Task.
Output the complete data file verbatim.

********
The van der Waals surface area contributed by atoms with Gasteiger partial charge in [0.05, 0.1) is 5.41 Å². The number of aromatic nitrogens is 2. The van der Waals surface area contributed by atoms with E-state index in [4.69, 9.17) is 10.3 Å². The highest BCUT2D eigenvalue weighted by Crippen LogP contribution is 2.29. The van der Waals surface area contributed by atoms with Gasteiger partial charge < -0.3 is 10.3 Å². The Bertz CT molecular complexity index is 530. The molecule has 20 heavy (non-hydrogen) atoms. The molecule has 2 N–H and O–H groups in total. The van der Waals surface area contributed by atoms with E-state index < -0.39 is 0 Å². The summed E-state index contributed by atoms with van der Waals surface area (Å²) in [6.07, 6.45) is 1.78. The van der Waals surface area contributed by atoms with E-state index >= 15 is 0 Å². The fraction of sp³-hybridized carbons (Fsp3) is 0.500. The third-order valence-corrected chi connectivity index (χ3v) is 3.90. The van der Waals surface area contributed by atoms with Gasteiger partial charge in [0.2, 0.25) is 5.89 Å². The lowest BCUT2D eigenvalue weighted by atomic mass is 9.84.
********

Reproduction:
The van der Waals surface area contributed by atoms with Gasteiger partial charge in [0.05, 0.1) is 5.41 Å². The number of aromatic nitrogens is 2. The van der Waals surface area contributed by atoms with E-state index in [4.69, 9.17) is 10.3 Å². The highest BCUT2D eigenvalue weighted by Crippen LogP contribution is 2.29. The van der Waals surface area contributed by atoms with Gasteiger partial charge < -0.3 is 10.3 Å². The Bertz CT molecular complexity index is 530. The molecule has 20 heavy (non-hydrogen) atoms. The molecule has 2 N–H and O–H groups in total. The van der Waals surface area contributed by atoms with E-state index < -0.39 is 0 Å². The summed E-state index contributed by atoms with van der Waals surface area (Å²) in [6.07, 6.45) is 1.78. The van der Waals surface area contributed by atoms with E-state index >= 15 is 0 Å². The fraction of sp³-hybridized carbons (Fsp3) is 0.500. The third-order valence-corrected chi connectivity index (χ3v) is 3.90. The van der Waals surface area contributed by atoms with Gasteiger partial charge in [0.2, 0.25) is 5.89 Å². The lowest BCUT2D eigenvalue weighted by atomic mass is 9.84.